Saturday, September 27, 2014

L*A*W Talks: Creative Recording Process

When I go into the studio, mostly everything is thought out
I know what I want & have the tools to execute. Before even going in, I made sure that I fed off of enough legendary artists to draw from to fuel my original songs while most artists just blatantly copy without giving credit or homage or just straight rip-off a song which is never good. Robin Thicke is learning that the hard way.

For example, Stevie Wonder influenced me to use the Clavinet while Larry Graham influenced me to use a Jet Phaser pedal for my bass & guitar. For vocal harmonies, I look to The Sylvers, Debarge, Jackson 5, New Edition, The Beach Boys,The Temptations & a wide variety of 1950's Doo-Wop groups. It all depends on the style of the song or whenever my will feels the need to interpolate in a song. Rick James was a master at making 2 or 3 music styles existing in the same song so sometimes I take that approach too. The possibilities are endless when you have music history knowledge & put it to extensive use. So like the stage, the studio becomes my playground.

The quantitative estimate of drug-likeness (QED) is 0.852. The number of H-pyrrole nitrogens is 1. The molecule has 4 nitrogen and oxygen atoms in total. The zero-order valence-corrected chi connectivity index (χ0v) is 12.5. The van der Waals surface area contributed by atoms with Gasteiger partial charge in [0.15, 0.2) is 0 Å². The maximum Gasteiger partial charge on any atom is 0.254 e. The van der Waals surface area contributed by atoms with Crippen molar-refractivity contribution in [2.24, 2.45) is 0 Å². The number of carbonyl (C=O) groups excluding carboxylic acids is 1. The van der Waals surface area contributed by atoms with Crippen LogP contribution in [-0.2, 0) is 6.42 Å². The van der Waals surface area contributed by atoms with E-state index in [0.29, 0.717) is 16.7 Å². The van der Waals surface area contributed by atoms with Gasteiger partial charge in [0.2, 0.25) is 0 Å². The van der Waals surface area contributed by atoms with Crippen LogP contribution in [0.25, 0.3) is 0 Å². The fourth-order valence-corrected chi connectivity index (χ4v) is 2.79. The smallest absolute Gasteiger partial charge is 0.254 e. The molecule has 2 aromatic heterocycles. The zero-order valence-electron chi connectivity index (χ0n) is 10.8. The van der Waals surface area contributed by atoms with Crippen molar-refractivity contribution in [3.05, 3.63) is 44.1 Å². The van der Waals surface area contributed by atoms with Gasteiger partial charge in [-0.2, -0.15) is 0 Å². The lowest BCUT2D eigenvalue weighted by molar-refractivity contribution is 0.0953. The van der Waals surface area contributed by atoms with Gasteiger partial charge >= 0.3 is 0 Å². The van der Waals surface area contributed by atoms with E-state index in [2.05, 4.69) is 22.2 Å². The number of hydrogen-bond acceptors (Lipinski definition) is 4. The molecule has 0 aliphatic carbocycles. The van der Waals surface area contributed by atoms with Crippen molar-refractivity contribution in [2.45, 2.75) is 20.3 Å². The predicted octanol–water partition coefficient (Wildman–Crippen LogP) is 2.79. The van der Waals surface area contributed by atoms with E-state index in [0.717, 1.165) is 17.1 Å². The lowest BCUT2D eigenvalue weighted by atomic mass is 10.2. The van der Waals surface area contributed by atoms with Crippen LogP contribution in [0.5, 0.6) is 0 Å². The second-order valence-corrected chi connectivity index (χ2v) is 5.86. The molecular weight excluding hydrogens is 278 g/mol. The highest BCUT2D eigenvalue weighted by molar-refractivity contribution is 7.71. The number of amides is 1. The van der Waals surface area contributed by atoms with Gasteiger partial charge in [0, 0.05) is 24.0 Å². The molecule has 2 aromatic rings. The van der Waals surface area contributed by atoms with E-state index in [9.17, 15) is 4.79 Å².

On stage, it's almost the same deal. I do prepare after hours of dancing, acting it out  & configuring shit but what I do is leave the door open for God to come in which means anything spontaneous & magical can happen which is why I rehearse my band the way that I do so they can be prepared for where I may go at given time on stage. On both of my albums, you can see everything I mentioning come to life because for my studio album, I played all the instruments on every song except for 2  songs & for my live album, it's me & my multi-talented band showing them how its done.

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